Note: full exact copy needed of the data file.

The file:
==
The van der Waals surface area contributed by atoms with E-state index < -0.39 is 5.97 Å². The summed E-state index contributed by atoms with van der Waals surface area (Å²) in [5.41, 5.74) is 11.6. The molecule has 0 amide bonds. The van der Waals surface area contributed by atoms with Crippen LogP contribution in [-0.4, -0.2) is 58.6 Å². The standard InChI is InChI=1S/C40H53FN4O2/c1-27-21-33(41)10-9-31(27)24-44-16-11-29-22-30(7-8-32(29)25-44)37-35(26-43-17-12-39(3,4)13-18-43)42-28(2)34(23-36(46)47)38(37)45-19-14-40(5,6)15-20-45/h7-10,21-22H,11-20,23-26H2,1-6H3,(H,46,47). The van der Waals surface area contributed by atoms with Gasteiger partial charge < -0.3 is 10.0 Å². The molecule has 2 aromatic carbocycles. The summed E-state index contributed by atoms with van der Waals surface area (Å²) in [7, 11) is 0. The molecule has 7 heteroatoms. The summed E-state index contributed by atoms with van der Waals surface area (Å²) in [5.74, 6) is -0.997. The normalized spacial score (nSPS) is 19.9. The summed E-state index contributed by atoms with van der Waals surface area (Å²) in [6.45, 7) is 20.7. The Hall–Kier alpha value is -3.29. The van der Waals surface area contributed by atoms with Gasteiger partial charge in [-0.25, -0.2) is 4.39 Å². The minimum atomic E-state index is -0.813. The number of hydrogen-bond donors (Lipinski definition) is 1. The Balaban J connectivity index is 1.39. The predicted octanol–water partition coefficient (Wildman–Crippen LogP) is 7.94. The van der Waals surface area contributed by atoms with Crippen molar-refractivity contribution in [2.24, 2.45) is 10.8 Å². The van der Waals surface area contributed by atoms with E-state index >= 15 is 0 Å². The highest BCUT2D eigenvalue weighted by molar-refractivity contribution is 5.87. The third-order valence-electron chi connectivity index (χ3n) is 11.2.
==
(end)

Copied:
The van der Waals surface area contributed by atoms with E-state index < -0.39 is 5.97 Å². The summed E-state index contributed by atoms with van der Waals surface area (Å²) in [5.41, 5.74) is 11.6. The molecule has 0 amide bonds. The van der Waals surface area contributed by atoms with Crippen LogP contribution in [-0.4, -0.2) is 58.6 Å². The standard InChI is InChI=1S/C40H53FN4O2/c1-27-21-33(41)10-9-31(27)24-44-16-11-29-22-30(7-8-32(29)25-44)37-35(26-43-17-12-39(3,4)13-18-43)42-28(2)34(23-36(46)47)38(37)45-19-14-40(5,6)15-20-45/h7-10,21-22H,11-20,23-26H2,1-6H3,(H,46,47). The van der Waals surface area contributed by atoms with Gasteiger partial charge < -0.3 is 10.0 Å². The molecule has 2 aromatic carbocycles. The summed E-state index contributed by atoms with van der Waals surface area (Å²) in [7, 11) is 0. The molecule has 7 heteroatoms. The summed E-state index contributed by atoms with van der Waals surface area (Å²) in [5.74, 6) is -0.997. The normalized spacial score (nSPS) is 19.9. The summed E-state index contributed by atoms with van der Waals surface area (Å²) in [6.45, 7) is 20.7. The Hall–Kier alpha value is -3.29. The van der Waals surface area contributed by atoms with Gasteiger partial charge in [-0.25, -0.2) is 4.39 Å². The minimum atomic E-state index is -0.813. The number of hydrogen-bond donors (Lipinski definition) is 1. The Balaban J connectivity index is 1.39. The predicted octanol–water partition coefficient (Wildman–Crippen LogP) is 7.94. The van der Waals surface area contributed by atoms with Crippen molar-refractivity contribution in [2.24, 2.45) is 10.8 Å². The van der Waals surface area contributed by atoms with E-state index >= 15 is 0 Å². The highest BCUT2D eigenvalue weighted by molar-refractivity contribution is 5.87. The third-order valence-electron chi connectivity index (χ3n) is 11.2.